The fourth main negative impact of consumerism is that is leads to low working standards and pay for workers. Similar to the last paragraph, consumerism leads to competition between companies. This competitive drive between companies causes them to seek ways to decrease the price of their products. One of the ways that companies do this is by outsourcing their manufacturing to other countries, usually in parts of Asia. In general, outsourcing is when companies in western countries such as the United States and Canada send their manufacturing to other countries such as Mexico and China. Companies do this to lower the overall cost of wages when developing a product because workers in countries like China and Mexico will work for much smaller wages than similar workers in the United States and Canada. Outsourcing as a concept became popular throughout North America and Europe throughout the 1980s and continues still today. This is negative because it causes people in North America to lose their jobs while also promoting low paying jobs in other parts of the world. Some of the manufacturing jobs in Asia are often criticized for containing long hours, dangerous work and little pay. This means that consumerism promotes poor working conditions for some people while causing others to lose their jobs altogether.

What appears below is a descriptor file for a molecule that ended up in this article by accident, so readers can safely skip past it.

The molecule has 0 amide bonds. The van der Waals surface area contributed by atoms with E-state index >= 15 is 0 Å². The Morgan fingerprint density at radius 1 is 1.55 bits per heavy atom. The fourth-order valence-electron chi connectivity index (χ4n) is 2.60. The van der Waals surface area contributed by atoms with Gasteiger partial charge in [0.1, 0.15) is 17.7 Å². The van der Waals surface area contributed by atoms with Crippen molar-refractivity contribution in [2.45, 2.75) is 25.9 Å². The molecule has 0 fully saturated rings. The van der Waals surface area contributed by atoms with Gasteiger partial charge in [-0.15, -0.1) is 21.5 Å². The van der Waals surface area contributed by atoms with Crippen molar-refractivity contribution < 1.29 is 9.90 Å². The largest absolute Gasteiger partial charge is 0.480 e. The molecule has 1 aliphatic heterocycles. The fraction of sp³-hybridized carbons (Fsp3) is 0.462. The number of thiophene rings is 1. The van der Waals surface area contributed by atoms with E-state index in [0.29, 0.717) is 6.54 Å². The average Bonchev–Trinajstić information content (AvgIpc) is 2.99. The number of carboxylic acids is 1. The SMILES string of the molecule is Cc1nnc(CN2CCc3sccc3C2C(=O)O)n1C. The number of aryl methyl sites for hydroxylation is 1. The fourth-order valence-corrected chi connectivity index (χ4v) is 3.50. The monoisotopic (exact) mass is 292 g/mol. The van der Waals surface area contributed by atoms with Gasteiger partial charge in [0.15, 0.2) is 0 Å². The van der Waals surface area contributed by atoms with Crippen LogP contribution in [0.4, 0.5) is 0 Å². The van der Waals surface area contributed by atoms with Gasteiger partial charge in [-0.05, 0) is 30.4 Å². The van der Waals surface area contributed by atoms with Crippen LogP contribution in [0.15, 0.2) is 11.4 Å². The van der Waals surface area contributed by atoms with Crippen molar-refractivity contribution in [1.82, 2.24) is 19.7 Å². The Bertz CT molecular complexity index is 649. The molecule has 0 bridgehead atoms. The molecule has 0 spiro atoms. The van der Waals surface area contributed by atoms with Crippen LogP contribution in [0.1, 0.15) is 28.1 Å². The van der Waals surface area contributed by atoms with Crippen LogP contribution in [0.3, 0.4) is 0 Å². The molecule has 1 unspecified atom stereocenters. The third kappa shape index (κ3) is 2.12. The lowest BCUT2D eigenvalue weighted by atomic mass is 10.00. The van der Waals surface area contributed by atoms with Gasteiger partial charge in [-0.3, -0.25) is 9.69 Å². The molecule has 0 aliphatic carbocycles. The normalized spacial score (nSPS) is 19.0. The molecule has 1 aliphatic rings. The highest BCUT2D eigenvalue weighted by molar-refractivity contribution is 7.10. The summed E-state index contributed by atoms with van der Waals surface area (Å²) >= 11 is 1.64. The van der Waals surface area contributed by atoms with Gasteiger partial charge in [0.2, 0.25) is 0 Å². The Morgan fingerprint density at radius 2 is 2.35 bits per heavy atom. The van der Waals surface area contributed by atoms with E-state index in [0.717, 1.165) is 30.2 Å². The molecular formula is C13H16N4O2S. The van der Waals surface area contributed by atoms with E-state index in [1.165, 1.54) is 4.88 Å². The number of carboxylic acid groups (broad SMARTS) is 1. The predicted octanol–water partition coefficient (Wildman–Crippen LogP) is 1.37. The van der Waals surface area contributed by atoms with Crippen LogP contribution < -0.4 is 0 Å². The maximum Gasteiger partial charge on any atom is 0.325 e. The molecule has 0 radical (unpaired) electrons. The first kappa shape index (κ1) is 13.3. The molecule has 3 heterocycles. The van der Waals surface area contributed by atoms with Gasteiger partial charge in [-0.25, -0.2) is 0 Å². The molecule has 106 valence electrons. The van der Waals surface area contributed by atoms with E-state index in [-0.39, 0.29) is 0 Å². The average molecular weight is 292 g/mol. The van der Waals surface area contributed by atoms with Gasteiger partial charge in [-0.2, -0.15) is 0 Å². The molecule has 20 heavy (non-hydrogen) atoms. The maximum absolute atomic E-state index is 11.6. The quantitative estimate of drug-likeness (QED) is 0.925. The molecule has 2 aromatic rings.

The final main negative aspect of consumerism is that it does not necessarily lead to higher levels of happiness for people. In general, consumerism as a whole has increased the standard of living and quality of life for many people, and therefore has increased happiness levels. However, some researchers have suggested that beyond a certain point consumerism cannot increase happiness forever. For example, they point to the fact that consumption has increases dramatically throughout the 20th century but happiness levels have remained relatively stagnant. As such, when consumerism is dealing with a person’s basic needs (food, shelter, clothing) it increases happiness but beyond that it has a much less impact. This evidence suggests that ever-increasing consumption does not make us happier and may actually decrease our quality of life with the increases in pollution and resource depletion.